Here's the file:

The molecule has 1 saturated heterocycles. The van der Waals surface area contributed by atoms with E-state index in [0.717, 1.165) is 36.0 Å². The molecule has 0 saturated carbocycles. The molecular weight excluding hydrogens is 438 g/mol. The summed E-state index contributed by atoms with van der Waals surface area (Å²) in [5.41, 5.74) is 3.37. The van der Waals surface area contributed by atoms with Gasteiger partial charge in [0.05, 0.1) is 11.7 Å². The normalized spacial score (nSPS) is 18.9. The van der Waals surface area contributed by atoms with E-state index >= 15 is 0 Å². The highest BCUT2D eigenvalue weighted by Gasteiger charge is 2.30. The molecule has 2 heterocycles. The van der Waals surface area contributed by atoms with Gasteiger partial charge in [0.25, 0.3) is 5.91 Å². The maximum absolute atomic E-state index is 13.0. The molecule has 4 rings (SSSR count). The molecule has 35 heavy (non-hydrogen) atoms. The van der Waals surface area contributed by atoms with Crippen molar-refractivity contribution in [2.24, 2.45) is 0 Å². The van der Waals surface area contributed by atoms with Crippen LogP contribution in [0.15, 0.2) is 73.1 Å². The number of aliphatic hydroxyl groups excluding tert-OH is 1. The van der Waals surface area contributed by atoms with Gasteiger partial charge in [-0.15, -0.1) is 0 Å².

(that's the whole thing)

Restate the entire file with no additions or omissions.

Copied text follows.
The molecule has 1 saturated heterocycles. The van der Waals surface area contributed by atoms with E-state index in [0.717, 1.165) is 36.0 Å². The molecule has 0 saturated carbocycles. The molecular weight excluding hydrogens is 438 g/mol. The summed E-state index contributed by atoms with van der Waals surface area (Å²) in [5.41, 5.74) is 3.37. The van der Waals surface area contributed by atoms with Gasteiger partial charge in [0.05, 0.1) is 11.7 Å². The normalized spacial score (nSPS) is 18.9. The van der Waals surface area contributed by atoms with E-state index >= 15 is 0 Å². The highest BCUT2D eigenvalue weighted by Gasteiger charge is 2.30. The molecule has 2 heterocycles. The van der Waals surface area contributed by atoms with Gasteiger partial charge in [0.25, 0.3) is 5.91 Å². The maximum absolute atomic E-state index is 13.0. The molecule has 4 rings (SSSR count). The molecule has 35 heavy (non-hydrogen) atoms. The van der Waals surface area contributed by atoms with Crippen molar-refractivity contribution in [2.24, 2.45) is 0 Å². The van der Waals surface area contributed by atoms with Crippen LogP contribution in [0.15, 0.2) is 73.1 Å². The number of aliphatic hydroxyl groups excluding tert-OH is 1. The van der Waals surface area contributed by atoms with Gasteiger partial charge in [-0.15, -0.1) is 0 Å².